- Bill Miller
“I like the idea of having a little action. That may not be good from a logical point of view, but it's good from an emotional point of view.”
- Walter Schloss
“Don't think for a moment that small investors are the only ones guilty of too much attention to the rear-view mirror.”
- Warren Buffett
No matter how much the data show, it is very difficult for investors to grasp that indexing generally beats active management, low-cost funds usually beat high-cost funds, and most investors' behaviors create a substantial gap between investor and fund returns. And an enormous amount of outstanding research is out there that discusses just these issues. I wrote about much of this in 2015 - 2016 when I was a regular contributor to GuruFocus and an investment manager of the Nintai Charitable Trust. So, after roughly six years of being a professional asset manager with a public performance record, I thought it might be a good time to revisit these themes and see if there have been any changes in the investment world.
Active versus Passive Investing
The news over the past decade has been both good and bad. The good news is that there has been a seismic shift from actively managed funds to index-based investing. According to the Financial Times, US stock market ownership has gone from 20% active and 8% passive in 2011 to 16% passive and 14% active in 2021. The ten largest fund houses manage the bulk of passive assets. Actively managed domestic equity mutual funds have suffered net outflows since 2005, even as their passive peers have inflows nearly yearly over the past decade. Index-tracking ETFs have proved more popular still. US-listed ETFs, overwhelmingly passive, have seen their assets rise fivefold to $7.2bn since 2012.
Fund Costs Decrease
Another piece of good news has been that the costs of both mutual funds and exchange-traded funds (ETFs) have decreased significantly over the past decade. According to the Investment Company Institute (ICI), in 2021, the average expense ratio of actively managed equity mutual funds fell to 0.68 percent, down from 1.08 percent in 1996. Likewise, index equity mutual fund expense ratios fell from 0.27 percent in 1996 to 0.06 percent in 2021. Investor interest in lower-cost equity mutual funds, both actively managed and indexed, has fueled this trend, as has asset growth and the resulting economies of scale. In 2021, the expense ratios of index equity ETFs were 0.16 percent (down from 0.34 percent in 2009). Likewise, expense ratios of index bond ETFs, down from a peak of 0.26 percent in 2013, fell to 0.12 percent in 2021.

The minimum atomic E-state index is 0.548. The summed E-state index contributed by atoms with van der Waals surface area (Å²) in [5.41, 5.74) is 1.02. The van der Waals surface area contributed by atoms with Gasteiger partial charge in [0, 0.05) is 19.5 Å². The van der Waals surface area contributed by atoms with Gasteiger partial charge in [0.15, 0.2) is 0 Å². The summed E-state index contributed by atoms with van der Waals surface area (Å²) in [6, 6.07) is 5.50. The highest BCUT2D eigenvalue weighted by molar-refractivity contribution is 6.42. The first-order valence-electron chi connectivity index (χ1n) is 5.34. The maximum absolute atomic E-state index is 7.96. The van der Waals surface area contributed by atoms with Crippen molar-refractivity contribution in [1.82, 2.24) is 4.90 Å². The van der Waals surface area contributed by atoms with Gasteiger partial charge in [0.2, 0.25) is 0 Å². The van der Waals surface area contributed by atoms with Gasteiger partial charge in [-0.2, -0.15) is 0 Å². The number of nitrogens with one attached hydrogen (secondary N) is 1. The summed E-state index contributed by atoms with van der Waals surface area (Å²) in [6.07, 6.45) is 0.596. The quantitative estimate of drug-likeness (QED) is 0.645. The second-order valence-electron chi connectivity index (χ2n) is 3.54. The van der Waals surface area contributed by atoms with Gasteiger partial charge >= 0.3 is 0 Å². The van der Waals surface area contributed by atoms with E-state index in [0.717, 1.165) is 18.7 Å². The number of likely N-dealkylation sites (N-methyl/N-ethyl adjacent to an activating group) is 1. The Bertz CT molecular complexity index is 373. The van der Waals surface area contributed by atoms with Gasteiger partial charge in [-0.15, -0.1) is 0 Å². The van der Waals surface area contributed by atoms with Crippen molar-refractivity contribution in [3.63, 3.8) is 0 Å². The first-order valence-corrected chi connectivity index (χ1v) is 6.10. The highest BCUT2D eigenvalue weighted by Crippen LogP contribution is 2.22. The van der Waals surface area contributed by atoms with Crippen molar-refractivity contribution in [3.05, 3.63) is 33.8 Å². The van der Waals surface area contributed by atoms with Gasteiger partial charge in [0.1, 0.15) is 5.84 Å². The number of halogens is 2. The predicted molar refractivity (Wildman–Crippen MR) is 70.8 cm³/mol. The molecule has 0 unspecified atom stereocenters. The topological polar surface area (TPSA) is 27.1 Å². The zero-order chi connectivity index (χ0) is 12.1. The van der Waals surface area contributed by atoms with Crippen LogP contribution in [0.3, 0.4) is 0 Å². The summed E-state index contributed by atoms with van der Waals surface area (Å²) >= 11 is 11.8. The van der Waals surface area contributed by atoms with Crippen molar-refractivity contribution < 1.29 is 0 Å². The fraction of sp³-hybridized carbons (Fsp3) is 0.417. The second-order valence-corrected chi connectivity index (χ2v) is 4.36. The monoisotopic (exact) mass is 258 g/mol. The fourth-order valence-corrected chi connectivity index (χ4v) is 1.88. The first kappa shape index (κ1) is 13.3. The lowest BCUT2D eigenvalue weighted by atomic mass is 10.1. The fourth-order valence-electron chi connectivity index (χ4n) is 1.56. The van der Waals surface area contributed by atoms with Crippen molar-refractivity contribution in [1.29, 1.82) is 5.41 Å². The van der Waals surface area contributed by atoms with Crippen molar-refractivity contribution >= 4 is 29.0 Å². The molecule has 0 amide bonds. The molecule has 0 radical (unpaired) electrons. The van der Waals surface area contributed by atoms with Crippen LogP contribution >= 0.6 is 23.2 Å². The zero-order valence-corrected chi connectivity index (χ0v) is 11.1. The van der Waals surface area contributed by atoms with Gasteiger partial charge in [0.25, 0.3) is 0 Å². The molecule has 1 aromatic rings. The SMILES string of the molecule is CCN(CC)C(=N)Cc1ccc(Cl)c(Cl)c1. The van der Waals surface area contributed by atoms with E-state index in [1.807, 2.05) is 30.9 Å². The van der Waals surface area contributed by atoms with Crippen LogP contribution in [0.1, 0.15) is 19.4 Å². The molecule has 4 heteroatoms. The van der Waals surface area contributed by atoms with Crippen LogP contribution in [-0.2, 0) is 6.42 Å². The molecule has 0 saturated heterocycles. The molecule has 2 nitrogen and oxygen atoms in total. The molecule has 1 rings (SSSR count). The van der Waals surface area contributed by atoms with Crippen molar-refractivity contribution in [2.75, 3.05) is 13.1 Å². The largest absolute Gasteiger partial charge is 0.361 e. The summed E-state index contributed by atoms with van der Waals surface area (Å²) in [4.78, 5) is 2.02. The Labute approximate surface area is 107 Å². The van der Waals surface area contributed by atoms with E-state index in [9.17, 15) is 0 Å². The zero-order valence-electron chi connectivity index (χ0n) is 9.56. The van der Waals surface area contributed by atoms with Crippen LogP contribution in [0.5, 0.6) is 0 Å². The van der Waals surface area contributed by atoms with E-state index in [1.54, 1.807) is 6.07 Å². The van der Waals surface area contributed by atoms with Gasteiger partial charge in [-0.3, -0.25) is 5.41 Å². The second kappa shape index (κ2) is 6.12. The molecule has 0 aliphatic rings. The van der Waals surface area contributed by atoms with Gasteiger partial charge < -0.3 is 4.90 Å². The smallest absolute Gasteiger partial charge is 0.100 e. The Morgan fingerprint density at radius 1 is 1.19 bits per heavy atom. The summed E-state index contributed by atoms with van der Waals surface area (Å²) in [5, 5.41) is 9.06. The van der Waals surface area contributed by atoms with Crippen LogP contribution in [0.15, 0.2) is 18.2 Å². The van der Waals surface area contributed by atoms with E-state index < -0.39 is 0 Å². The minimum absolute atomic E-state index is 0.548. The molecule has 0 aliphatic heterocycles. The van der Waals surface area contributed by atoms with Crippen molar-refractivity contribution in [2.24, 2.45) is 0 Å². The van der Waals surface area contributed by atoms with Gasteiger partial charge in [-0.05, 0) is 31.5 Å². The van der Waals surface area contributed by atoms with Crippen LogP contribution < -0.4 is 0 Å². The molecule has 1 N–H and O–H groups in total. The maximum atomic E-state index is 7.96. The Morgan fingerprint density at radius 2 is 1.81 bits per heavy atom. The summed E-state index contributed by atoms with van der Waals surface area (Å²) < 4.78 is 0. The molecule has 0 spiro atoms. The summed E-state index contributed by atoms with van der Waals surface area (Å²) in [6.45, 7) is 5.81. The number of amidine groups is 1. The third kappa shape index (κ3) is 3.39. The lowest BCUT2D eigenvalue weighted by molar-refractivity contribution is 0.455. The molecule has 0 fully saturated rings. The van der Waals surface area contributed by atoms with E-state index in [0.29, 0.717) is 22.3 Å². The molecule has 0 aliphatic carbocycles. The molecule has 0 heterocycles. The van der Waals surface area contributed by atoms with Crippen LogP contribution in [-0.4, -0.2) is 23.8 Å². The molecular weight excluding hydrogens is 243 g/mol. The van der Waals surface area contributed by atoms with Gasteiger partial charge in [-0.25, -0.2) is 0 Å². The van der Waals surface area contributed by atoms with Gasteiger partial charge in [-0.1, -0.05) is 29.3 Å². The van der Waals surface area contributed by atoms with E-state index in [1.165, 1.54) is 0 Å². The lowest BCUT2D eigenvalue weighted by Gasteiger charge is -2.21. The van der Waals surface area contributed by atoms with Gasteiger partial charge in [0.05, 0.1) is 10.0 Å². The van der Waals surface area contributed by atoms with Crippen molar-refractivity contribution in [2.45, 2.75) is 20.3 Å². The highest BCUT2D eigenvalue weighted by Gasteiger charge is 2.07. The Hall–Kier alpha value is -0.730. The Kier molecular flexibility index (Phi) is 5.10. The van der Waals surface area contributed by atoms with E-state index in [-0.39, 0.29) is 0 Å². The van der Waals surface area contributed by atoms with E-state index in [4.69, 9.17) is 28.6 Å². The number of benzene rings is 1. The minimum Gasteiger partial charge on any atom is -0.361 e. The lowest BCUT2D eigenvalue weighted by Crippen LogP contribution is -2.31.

Investor Returns versus Fund Returns
So, what’s the bad news? Investor returns continue to leg fund returns. According to Morningstar, the 2022 “Mind The Gap” study of dollar-weighted returns (also known as investor returns) finds investors earned about 9.3% per year on the average dollar they invested in mutual funds and ETFs over the ten years that ended December 31, 2021. This is about 1.7 percentage points less than the total returns their fund investments generated over the same period. This shortfall, or gap, stems from poorly timed purchases and sales of fund shares, which cost investors nearly one-sixth the return they would have earned if they had bought and held. This 1.7-percentage-point gap between investor returns and total returns is in line with the gaps found for the four previous rolling 10-year periods. While funds can decrease costs and investors can focus on passive investments, the sad fact is that human behaviors, such as recency bias, are challenging to overcome or reform.
Themes for Further Discussion
With the context of these three broad themes, I'd like to spend time over the following few articles to discuss some issues that profoundly affect investor returns over the long term. These will include the following: